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3 questions to Julien Trost, powertrain and vehicle engineer, digital ambassador at IFPEN.
Today, virtual reality has numerous applications, from research to industry. Julien Trost explains the benefits to his field of using this technology.
How is IFPEN exploiting the opportunities offered by virtual reality?
Julien Trost: Thanks to virtual reality (VR), we can communicate in an innovative way with our partners and the general public about our new technologies. For what purpose? To go further in a demonstration than it is possible with a model or slide presentation, using a different approach that gives a complete and detailed view of a concept, in which the audience can thus “immerse” itself.
We are making increasing use of VR to provide a better understanding of emerging technological evolutions for increasingly complex systems, from the start of the research process right through to the final presentation of the innovation.
For example, we used virtual reality for the EU-Live European research project, aimed at developing the urban vehicle of the future, in which IFPEN was responsible for developing the vehicle’s high-efficiency transmission. The objective was to present the specific operation of this gear box using animations that would be impossible to imagine on a physical object. It was easy to represent the energy flows, facilitating the understanding of the transmission’s overall operation. From a commercial point of view, virtual reality enables us to highlight our expertise and demonstrate the advantages of our services and products, particularly in the context of scientific and technical conferences. It is also the approach we are adopting for the presentation of the Clip riser, a fast connector technology for risers licensed by IFPEN for offshore drilling. Virtual reality helps the target audience gain a more concrete grasp of how easy it is to use the solution during the inspection and maintenance phases.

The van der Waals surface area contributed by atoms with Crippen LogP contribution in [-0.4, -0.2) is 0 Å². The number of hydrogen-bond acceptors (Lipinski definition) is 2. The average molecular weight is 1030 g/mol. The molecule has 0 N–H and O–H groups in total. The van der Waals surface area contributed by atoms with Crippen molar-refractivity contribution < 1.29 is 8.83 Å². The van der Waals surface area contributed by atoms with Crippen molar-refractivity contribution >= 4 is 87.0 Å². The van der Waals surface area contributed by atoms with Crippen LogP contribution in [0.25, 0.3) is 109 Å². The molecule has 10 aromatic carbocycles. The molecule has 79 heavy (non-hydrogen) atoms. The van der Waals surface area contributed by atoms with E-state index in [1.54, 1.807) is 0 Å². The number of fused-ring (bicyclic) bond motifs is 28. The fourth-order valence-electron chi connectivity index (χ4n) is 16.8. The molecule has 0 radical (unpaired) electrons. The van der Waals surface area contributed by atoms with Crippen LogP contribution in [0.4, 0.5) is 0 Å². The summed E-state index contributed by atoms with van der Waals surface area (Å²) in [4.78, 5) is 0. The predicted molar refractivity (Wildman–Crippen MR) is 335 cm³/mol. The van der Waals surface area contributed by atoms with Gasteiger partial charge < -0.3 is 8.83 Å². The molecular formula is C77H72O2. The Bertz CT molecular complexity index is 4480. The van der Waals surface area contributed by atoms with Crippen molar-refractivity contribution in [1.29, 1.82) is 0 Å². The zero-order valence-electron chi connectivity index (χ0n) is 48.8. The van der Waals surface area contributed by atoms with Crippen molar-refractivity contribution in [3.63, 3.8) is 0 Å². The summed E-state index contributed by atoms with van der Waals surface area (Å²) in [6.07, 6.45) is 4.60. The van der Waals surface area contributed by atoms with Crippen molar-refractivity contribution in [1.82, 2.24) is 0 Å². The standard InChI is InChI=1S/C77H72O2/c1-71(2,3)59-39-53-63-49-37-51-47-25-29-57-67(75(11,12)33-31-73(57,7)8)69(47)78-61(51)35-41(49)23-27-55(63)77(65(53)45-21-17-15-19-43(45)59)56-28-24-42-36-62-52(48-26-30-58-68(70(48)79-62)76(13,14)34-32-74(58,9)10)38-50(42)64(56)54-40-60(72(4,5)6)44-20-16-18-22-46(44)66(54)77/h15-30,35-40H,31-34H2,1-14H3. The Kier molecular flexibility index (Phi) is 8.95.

What are the benefits associated with the use of this technology?
J. T.: There are several advantages associated with the approach adopted by IFPEN for the use of virtual reality.
Firstly, it is an economic and agile approach since we make direct use of the 3D files produced at the design stage to develop the experiment. It only takes a few days to create the latter while a 3D printed model can require several weeks.
What’s more, this approach fits squarely with our design process since the creation of experiments proceeds directly from our CAD (Computer Assisted Design) software to the Sphère software developed by our partner Speedernet. It allows the work of designers to be showcased.
VR is also used for the purposes of internal communication (teams and project managers), external communication (partners, customers, prospective customers), or for employee training or even improving laboratory ergonomics. All with a small team, limited budgets and in a short time-frame!
What applications might emerge in the longer term?
J. T.: With the development of virtual reality, we intend to go further still in the coming years, particularly thanks to the deployment of haptic devices. This technology conveys the sensation of touch, which should lead to increasingly sophisticated applications of virtual reality, notably for the purposes of learning and practicing technical skills, and acquiring practical know-how. So we could, for example, envisage a more intensive use of virtual reality for vocational training.
It should be noted that IFP School, IFPEN’s graduate training institute, develops training content hinged around virtual reality. For example, the school proposes an augmented reality Mobil’i’book aimed at consolidating and extending learning.
As this technology evolves, the scope of possibilities is set to keep expanding, and virtual reality should find increasingly advanced applications in the fields of research and industry.
Virtual reality is a technology that simulates the physical presence of a user within a virtual environment with which the former can interact. The technology has applications in the field of entertainment (cinema, video games), as well as in the industrial sector. Virtual reality should not be confused with augmented reality, in which virtual elements are integrated within a real environment.